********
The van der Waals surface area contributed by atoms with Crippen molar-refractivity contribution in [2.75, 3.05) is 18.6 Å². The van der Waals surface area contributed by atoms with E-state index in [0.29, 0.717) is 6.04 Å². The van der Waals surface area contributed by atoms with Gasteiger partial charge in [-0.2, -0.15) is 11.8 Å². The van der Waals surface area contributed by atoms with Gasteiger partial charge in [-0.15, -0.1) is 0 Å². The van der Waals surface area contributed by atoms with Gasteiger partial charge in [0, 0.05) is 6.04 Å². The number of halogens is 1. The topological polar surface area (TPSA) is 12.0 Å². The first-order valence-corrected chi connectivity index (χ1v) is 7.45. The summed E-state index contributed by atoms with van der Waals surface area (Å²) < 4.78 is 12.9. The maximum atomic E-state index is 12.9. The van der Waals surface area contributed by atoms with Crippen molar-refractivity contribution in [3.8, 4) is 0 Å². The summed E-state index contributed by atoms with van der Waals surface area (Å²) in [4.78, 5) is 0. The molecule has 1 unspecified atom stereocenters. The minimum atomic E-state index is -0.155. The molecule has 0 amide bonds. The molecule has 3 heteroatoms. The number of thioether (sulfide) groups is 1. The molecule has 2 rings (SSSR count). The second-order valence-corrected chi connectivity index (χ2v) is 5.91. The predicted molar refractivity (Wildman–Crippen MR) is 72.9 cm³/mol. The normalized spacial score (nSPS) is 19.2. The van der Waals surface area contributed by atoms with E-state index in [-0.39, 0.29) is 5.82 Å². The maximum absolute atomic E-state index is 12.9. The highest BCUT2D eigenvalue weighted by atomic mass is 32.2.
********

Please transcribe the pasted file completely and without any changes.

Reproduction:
The van der Waals surface area contributed by atoms with Crippen molar-refractivity contribution in [2.75, 3.05) is 18.6 Å². The van der Waals surface area contributed by atoms with E-state index in [0.29, 0.717) is 6.04 Å². The van der Waals surface area contributed by atoms with Gasteiger partial charge in [-0.2, -0.15) is 11.8 Å². The van der Waals surface area contributed by atoms with Gasteiger partial charge in [-0.15, -0.1) is 0 Å². The van der Waals surface area contributed by atoms with Gasteiger partial charge in [0, 0.05) is 6.04 Å². The number of halogens is 1. The topological polar surface area (TPSA) is 12.0 Å². The first-order valence-corrected chi connectivity index (χ1v) is 7.45. The summed E-state index contributed by atoms with van der Waals surface area (Å²) < 4.78 is 12.9. The maximum atomic E-state index is 12.9. The van der Waals surface area contributed by atoms with Crippen molar-refractivity contribution in [3.8, 4) is 0 Å². The summed E-state index contributed by atoms with van der Waals surface area (Å²) in [4.78, 5) is 0. The molecule has 1 unspecified atom stereocenters. The minimum atomic E-state index is -0.155. The molecule has 0 amide bonds. The molecule has 3 heteroatoms. The number of thioether (sulfide) groups is 1. The molecule has 2 rings (SSSR count). The second-order valence-corrected chi connectivity index (χ2v) is 5.91. The predicted molar refractivity (Wildman–Crippen MR) is 72.9 cm³/mol. The normalized spacial score (nSPS) is 19.2. The van der Waals surface area contributed by atoms with E-state index in [-0.39, 0.29) is 5.82 Å². The maximum absolute atomic E-state index is 12.9. The highest BCUT2D eigenvalue weighted by atomic mass is 32.2.